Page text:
U.S. finds unapproved emissions software in VW Audi engines: Bild am Sonntag
- Record-setting rally pushes on as S&P ends week up 3 percent
- Trump's Cohn Pick Most Bullish Sign Yet for Banks - Cowen
- Unusual 11 Mid-Day Movers: (IDXG) (INVN) (EBS) Higher; (SCON) (DTEA) (DLTH) Lower (more...)
- 21st Century Fox (FOXA) offers to acquire Sky for GBP10.75/share
- Coca Cola (KO) Announces James Quincey to Succeed Muhtar Kent as CEO; Kent to Continue as Chairman
A Volkswagen logo is pictured at Volkswagen's headquarters in Wolfsburg, Germany, April 22, 2016. REUTERS/Hannibal Hanschke/File Photo
Get the Pulse of the Market with StreetInsider.com's Pulse Picks. Get your Free Trial here.
FRANKFURT (Reuters) - U.S. authorities have found three unapproved software programs in 3.0 liter diesel engines made by Volkswagen's
The software allowed the turbocharged direct injection (TDI) engines used in Audi's Q7, Porsche's Cayenne and VW's Touareg models to shut down emissions control systems after about 22 minutes, the paper said. Official methods to measure emissions usually last about 20 minutes, it added.
Volkswagen has admitted it cheated on U.S. diesel emissions tests for years and said in June it would spend as much as $15.3 billion buying back vehicles from consumers and providing funding that could benefit makers of cleaner technologies.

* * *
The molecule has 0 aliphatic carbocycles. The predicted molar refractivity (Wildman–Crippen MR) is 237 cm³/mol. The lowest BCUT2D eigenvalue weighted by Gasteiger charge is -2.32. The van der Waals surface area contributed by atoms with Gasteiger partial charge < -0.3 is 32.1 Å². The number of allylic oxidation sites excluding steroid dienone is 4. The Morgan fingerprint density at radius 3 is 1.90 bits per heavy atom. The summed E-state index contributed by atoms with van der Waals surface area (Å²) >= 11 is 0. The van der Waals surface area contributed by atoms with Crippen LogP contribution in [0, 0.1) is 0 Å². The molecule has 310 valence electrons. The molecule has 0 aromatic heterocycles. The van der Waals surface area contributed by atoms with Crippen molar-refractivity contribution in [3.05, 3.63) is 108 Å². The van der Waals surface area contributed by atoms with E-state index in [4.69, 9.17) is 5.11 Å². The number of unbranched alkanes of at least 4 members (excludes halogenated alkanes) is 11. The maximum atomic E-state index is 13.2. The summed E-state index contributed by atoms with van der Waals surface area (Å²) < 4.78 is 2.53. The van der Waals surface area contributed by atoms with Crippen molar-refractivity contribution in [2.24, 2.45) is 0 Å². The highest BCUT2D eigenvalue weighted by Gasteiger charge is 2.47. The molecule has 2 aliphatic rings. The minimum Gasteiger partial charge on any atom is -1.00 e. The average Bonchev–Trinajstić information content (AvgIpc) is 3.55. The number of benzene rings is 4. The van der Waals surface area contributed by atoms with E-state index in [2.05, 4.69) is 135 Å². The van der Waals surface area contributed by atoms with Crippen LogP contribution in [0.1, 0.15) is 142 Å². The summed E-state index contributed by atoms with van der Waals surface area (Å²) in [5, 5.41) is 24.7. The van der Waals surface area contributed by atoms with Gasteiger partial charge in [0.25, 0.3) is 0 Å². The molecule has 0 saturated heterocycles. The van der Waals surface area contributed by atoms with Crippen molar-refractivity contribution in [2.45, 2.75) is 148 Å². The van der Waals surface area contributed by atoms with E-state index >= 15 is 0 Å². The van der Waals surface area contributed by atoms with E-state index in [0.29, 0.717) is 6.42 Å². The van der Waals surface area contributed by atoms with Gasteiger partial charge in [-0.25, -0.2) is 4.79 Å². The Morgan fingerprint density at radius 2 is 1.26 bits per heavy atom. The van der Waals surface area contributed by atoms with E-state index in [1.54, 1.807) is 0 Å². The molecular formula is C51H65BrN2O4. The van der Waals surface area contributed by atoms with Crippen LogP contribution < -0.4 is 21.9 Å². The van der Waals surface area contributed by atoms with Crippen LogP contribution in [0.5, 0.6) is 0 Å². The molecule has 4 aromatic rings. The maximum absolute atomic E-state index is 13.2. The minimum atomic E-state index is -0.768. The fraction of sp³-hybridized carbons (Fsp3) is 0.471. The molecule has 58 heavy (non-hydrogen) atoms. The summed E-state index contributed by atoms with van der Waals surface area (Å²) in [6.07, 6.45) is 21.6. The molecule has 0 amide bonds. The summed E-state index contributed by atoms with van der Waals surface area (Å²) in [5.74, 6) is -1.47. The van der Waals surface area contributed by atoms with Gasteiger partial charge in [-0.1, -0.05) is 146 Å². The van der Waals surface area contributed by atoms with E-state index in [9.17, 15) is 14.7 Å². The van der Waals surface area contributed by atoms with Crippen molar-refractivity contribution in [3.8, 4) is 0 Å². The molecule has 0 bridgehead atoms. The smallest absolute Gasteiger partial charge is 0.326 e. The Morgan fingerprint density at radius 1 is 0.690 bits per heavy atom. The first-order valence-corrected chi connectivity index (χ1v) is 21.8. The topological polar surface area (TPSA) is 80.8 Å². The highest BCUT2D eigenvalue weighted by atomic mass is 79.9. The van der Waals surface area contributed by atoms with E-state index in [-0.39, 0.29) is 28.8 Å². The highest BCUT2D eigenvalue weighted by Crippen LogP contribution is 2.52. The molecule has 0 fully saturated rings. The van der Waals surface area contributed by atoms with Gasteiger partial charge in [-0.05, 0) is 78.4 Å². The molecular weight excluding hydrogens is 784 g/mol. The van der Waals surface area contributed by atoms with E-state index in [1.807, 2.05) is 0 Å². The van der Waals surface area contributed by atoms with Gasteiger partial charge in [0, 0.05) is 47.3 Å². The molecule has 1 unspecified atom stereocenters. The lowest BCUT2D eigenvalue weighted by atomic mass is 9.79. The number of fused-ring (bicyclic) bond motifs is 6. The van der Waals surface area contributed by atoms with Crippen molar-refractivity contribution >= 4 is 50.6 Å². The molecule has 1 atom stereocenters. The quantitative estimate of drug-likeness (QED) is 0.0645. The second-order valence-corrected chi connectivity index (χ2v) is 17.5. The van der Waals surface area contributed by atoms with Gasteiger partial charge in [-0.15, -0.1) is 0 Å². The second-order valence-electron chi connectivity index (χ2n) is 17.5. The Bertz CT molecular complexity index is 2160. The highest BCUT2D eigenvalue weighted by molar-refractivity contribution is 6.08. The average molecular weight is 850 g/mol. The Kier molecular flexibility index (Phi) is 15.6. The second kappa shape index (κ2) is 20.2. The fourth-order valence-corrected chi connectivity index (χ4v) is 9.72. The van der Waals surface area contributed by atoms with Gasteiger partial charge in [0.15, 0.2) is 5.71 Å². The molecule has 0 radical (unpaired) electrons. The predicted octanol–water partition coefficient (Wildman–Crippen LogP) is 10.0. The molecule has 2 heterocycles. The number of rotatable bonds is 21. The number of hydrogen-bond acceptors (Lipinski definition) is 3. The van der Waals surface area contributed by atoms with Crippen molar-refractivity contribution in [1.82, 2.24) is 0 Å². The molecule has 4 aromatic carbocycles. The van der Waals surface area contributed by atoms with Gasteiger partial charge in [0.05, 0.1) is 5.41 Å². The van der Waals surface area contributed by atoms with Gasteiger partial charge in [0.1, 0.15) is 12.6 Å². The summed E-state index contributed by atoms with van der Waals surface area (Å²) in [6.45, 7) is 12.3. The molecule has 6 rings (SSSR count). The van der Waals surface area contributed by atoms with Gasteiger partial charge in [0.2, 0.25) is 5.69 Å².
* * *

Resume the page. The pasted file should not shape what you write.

That settlement however would not address about 85,000 larger 3.0 liter Audi, Porsche and VW vehicles that emitted less pollution than 2.0 liter vehicles but were also fitted with illegal emissions-control equipment. Audi and Volkswagen notified U.S. authorities about these vehicles last year. A deal covering the 3.0 liter vehicles may still be months away.
Audi managers are scheduled to appear at a hearing in front of U.S. environmental authorities on Aug. 10, Bild am Sonntag said, adding the carmaker was bracing for a substantial penalty payment.
A spokesman for Audi declined to comment, only saying that talks with U.S. authorities continued and were aimed at a technical solution for the problem.
A spokeswoman for the U.S. Environmental Protection Agency declined to comment.
Volkswagen's "Dieselgate" scandal had hurt its business and reputation and already cost it billions of dollars. It still faces criminal charges and law suits in numerous countries.
(Reporting by Christoph Steitz, Till Weber and David Shepardson; Editing by Alexandra Hudson)
Serious News for Serious Traders! Try StreetInsider.com Premium Free!
You May Also Be Interested In
- OPEC, Russia see smooth road to global deal on output cut
- Turkish jets hit 39 Islamic State targets, kill four militants - army
- France seeks to extend state of emergency until July - PM Cazeneuve
Create E-mail Alert Related CategoriesReuters
Sign up for StreetInsider Free!
Receive full access to all new and archived articles, unlimited portfolio tracking, e-mail alerts, custom newswires and RSS feeds - and more!